The family and I took our annual excursion to Platte Center, Nebraska for the 4th of July weekend last week. It did not disappoint.
Along with the expected, yet incredibly entertaining festivities--including tailgating for the parade on Main Street, drinking, the kid's tractor pull (pedaling, of course), Super Savers Fried Chicken, the demo derby, and more drinking. It's America at it's finest. It's a remarkable celebration that is simplified to small town standards. Nothing fake--just a pure Nebraska farmland holiday. It's basically a John Cougar Mellencamp song. And I love it.
Before the 4th's festivities, though, there was work to be done. Farm work. Although I grew up in the country and have my fair share of brush hogging (that's mowing a field with your tractor) hours logged, I have never manned a rig quite the size of the John Deere 4550 that I had the pleasure of moving hay bales with.
Driving this "Cadillac of farm tractors" was therapy for me. It was just me (and my nephew, Beck, at times), country music on the radio, air conditioning on (yes, air conditioning), and acres of hay bales that needed transporting. For me, it was a different world. No people (except, once again, for Beck), no worries, no stress--just work to be done.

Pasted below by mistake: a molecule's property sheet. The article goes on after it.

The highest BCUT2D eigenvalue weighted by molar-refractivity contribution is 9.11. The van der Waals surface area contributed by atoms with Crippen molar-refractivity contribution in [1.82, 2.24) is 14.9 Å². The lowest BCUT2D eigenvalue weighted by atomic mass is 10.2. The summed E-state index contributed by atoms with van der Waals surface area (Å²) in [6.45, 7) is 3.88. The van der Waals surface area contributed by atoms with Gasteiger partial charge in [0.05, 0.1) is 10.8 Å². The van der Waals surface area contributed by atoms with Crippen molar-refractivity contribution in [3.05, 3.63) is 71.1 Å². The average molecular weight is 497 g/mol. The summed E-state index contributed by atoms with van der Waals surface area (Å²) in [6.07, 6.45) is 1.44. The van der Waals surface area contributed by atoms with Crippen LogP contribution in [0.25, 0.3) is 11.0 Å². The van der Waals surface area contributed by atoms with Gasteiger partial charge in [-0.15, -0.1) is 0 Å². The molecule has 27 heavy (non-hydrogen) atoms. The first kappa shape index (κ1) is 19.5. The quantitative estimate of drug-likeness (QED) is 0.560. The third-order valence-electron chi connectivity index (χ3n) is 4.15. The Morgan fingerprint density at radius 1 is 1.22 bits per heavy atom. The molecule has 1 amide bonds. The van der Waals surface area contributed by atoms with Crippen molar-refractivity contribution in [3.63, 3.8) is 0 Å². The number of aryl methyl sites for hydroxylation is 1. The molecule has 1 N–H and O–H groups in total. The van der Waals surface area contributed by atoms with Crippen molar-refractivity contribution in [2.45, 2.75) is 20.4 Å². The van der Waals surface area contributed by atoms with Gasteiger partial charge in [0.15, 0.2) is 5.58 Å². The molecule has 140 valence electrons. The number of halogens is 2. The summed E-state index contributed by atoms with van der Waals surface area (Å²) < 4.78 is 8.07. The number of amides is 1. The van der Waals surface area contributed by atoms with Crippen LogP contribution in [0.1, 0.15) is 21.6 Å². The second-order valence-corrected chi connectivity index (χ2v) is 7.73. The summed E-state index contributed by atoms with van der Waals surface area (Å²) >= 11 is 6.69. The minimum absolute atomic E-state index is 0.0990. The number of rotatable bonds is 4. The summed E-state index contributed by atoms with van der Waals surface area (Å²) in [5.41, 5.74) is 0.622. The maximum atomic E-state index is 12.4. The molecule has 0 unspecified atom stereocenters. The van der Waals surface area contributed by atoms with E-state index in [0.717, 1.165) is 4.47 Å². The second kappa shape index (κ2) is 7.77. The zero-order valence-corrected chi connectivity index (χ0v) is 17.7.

I like Nebraska. And I love the farm. It's where my wife was raised. It's where her sister was raised, her dad was raised, and where memories of her family are everywhere. It's simple, real, and doesn't contain much bullshit. It's a place where my brother-in-law and father-in-law and I shoot guns at Coors bottles. Where my nephews catch toads and set crawdad traps at the creek. Bee-bee guns are at a six year-old's disposal in the bed of Papa's pickup. The three year-old has a mountain of sand to waller in for hours. Looking out the enormous front window of the farm house is looking out over hundreds of acres of land. You can barely see your closest neighbor. It's an island in itself.
One day I hope to write a post in this blog about incorporating the farm into my life more. It needs to stay in the family for years to come, and by "doing" hopefully that will be accomplished.